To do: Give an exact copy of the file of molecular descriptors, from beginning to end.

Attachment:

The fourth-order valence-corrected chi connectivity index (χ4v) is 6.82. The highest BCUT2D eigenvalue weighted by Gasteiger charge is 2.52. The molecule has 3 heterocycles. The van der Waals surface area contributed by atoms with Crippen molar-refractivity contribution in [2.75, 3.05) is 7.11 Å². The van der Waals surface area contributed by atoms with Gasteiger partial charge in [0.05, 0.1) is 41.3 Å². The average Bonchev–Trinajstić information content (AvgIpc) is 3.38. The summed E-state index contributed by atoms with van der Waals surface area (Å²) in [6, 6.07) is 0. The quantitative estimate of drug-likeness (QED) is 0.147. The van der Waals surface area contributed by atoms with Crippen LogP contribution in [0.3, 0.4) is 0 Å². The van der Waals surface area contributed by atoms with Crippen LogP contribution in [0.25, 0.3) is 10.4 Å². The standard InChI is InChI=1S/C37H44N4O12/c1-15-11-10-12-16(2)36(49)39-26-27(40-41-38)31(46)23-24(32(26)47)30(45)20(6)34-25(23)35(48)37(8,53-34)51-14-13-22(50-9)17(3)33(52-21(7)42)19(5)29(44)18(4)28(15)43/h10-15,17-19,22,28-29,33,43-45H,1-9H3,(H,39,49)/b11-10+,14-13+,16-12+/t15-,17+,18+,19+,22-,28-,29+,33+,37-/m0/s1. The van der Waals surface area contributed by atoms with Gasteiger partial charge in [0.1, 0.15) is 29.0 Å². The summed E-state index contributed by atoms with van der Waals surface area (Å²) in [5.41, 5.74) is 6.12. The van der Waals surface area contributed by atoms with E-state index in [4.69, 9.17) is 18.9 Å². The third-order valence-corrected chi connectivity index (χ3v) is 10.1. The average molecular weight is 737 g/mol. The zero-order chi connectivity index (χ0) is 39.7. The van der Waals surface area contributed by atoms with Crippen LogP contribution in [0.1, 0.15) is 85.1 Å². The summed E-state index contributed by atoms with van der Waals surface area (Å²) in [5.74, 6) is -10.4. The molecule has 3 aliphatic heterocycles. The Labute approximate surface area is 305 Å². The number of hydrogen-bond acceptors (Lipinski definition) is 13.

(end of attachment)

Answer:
The fourth-order valence-corrected chi connectivity index (χ4v) is 6.82. The highest BCUT2D eigenvalue weighted by Gasteiger charge is 2.52. The molecule has 3 heterocycles. The van der Waals surface area contributed by atoms with Crippen molar-refractivity contribution in [2.75, 3.05) is 7.11 Å². The van der Waals surface area contributed by atoms with Gasteiger partial charge in [0.05, 0.1) is 41.3 Å². The average Bonchev–Trinajstić information content (AvgIpc) is 3.38. The summed E-state index contributed by atoms with van der Waals surface area (Å²) in [6, 6.07) is 0. The quantitative estimate of drug-likeness (QED) is 0.147. The van der Waals surface area contributed by atoms with Crippen LogP contribution in [0.3, 0.4) is 0 Å². The van der Waals surface area contributed by atoms with Crippen LogP contribution in [0.25, 0.3) is 10.4 Å². The standard InChI is InChI=1S/C37H44N4O12/c1-15-11-10-12-16(2)36(49)39-26-27(40-41-38)31(46)23-24(32(26)47)30(45)20(6)34-25(23)35(48)37(8,53-34)51-14-13-22(50-9)17(3)33(52-21(7)42)19(5)29(44)18(4)28(15)43/h10-15,17-19,22,28-29,33,43-45H,1-9H3,(H,39,49)/b11-10+,14-13+,16-12+/t15-,17+,18+,19+,22-,28-,29+,33+,37-/m0/s1. The van der Waals surface area contributed by atoms with Gasteiger partial charge in [0.1, 0.15) is 29.0 Å². The summed E-state index contributed by atoms with van der Waals surface area (Å²) in [5.41, 5.74) is 6.12. The van der Waals surface area contributed by atoms with E-state index in [4.69, 9.17) is 18.9 Å². The third-order valence-corrected chi connectivity index (χ3v) is 10.1. The average molecular weight is 737 g/mol. The zero-order chi connectivity index (χ0) is 39.7. The van der Waals surface area contributed by atoms with Crippen LogP contribution in [0.1, 0.15) is 85.1 Å². The summed E-state index contributed by atoms with van der Waals surface area (Å²) in [5.74, 6) is -10.4. The molecule has 3 aliphatic heterocycles. The Labute approximate surface area is 305 Å². The number of hydrogen-bond acceptors (Lipinski definition) is 13.